To the joy and frustration of football fans across the United States, the era of National Football League games appearing exclusively on a streaming service is upon us.
Amazon Prime Video is the home for “Thursday Night Football” this upcoming season, marking the first time in league history a streaming service will be the solo carrier for a package of national games. The era begins Aug. 25 with a preseason game between the San Francisco 49ers and the Houston Texans. The first regular season game for Amazon will be Sept. 15, when the Los Angeles Chargers play the Kansas City Chiefs in Week 2 of the NFL season. Local broadcast stations for the teams playing in a given week will also carry the games over the air.
Amazon signed a deal with Nielsen this week to measure the telecasts, a sign of confidence that it expects solid ratings. Eighty million U.S. subscribers have watched Amazon Prime Video at least once in the past year, the company said in May. For context, Netflix ended the second quarter with 73.3 million paid monthly subscribers in the U.S. and Canada. Disney+ ended its most recent quarter with 44.5 million subscribers in the U.S. and Canada.
People who want to watch the games will need to sign up for an Amazon Prime account, which costs $14.99 a month or $139 a year, or a Prime Video membership, which is $8.99 a month.
To push viewers toward its NFL broadcast, which cost Amazon $1 billion per year, live games will automatically start playing when people log onto Amazon.com. The games will also be featured prominently on Prime Video’s home screen to alert subscribers they’re taking place in real time.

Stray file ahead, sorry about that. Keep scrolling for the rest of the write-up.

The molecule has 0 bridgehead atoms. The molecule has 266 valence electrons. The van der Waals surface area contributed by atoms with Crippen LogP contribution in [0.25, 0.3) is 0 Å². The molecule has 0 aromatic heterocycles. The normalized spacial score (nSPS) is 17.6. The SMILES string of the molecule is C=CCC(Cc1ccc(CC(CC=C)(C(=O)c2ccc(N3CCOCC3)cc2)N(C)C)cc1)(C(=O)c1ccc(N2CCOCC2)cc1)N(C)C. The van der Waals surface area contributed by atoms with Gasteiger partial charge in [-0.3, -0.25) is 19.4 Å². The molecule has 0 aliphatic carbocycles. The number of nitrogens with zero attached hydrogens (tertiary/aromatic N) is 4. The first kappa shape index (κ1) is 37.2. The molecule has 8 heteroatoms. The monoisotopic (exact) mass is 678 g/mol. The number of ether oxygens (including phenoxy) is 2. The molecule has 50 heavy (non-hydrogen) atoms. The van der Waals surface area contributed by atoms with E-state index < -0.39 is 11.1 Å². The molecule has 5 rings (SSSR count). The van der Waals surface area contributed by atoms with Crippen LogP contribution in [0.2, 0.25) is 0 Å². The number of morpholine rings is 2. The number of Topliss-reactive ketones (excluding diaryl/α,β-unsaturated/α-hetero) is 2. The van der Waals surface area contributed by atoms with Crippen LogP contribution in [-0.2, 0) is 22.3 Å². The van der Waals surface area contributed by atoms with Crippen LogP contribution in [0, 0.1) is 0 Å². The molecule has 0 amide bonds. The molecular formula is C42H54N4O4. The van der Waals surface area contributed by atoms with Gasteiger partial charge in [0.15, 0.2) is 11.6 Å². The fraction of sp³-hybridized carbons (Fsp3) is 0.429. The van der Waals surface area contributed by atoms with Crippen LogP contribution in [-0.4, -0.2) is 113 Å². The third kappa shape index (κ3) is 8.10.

Viewers will be given the choice to watch, record or start from the beginning of the broadcast. Viewers who choose record will get access to all games for the entire season automatically.
Amazon is also debuting other new technology features. On most platforms (it’s still working on the technology with Roku), Amazon will give users the ability to see real-time statistics on screen using its X-Ray technology. In addition to standard stats such as yards and touchdowns, they will include so-called next-generation figures, such as average time to throw for quarterbacks and yards after contact for running backs and receivers. Players will wear uniforms enhanced with Amazon Web Services chips, allowing for instant updates.
Amazon will also have a customer package of highlights via X-Ray that update through the game for viewers who missed the early action and want to catch up. For Fire TV users, viewers will be able to speak commands such as “show me stats” or “play the last touchdown” into the remote control. Those features will be ready for the Thursday Night Football regular season opener.
Continuing a trend put in place by Disney‘s ESPN and Paramount Global, Amazon will also offer alternative broadcasts for people who want a less serious telecast, beginning with the popular comedy YouTube group Dude Perfect. Amazon plans to add other alternative feeds over time.
Some growing pains are expected. For example, Amazon is preparing for feedback from frustrated viewers whose internet speeds may not be able to handle a livestream, or from viewers who are still unfamiliar with streaming navigation.
“Free of bandwidth and channel limits that constrain optionality on linear platforms, our promise is to continually listen to our customers, iterate and intentionally develop new and better ways for more fans to enjoy the games,” said Amazon spokesman Tim Buckman.
As for its primary broadcast, Amazon is confident viewers will be pleased. While Apple TV+ received a slew of initial pushback for trying to be different with its Major League Baseball games, Buckman said Amazon’s goal is to be great at delivering the core game viewing experience before being inventive.
For its play-by-play, Amazon is tapping broadcasting legend Al Michaels, who departed NBC’s “Sunday Night Football,” along with longtime college football analyst Kirk Herbstreit.
Disclosure: NBC and CNBC are both units of NBCUniversal.
Image and article originally from www.cnbc.com. Read the original article here.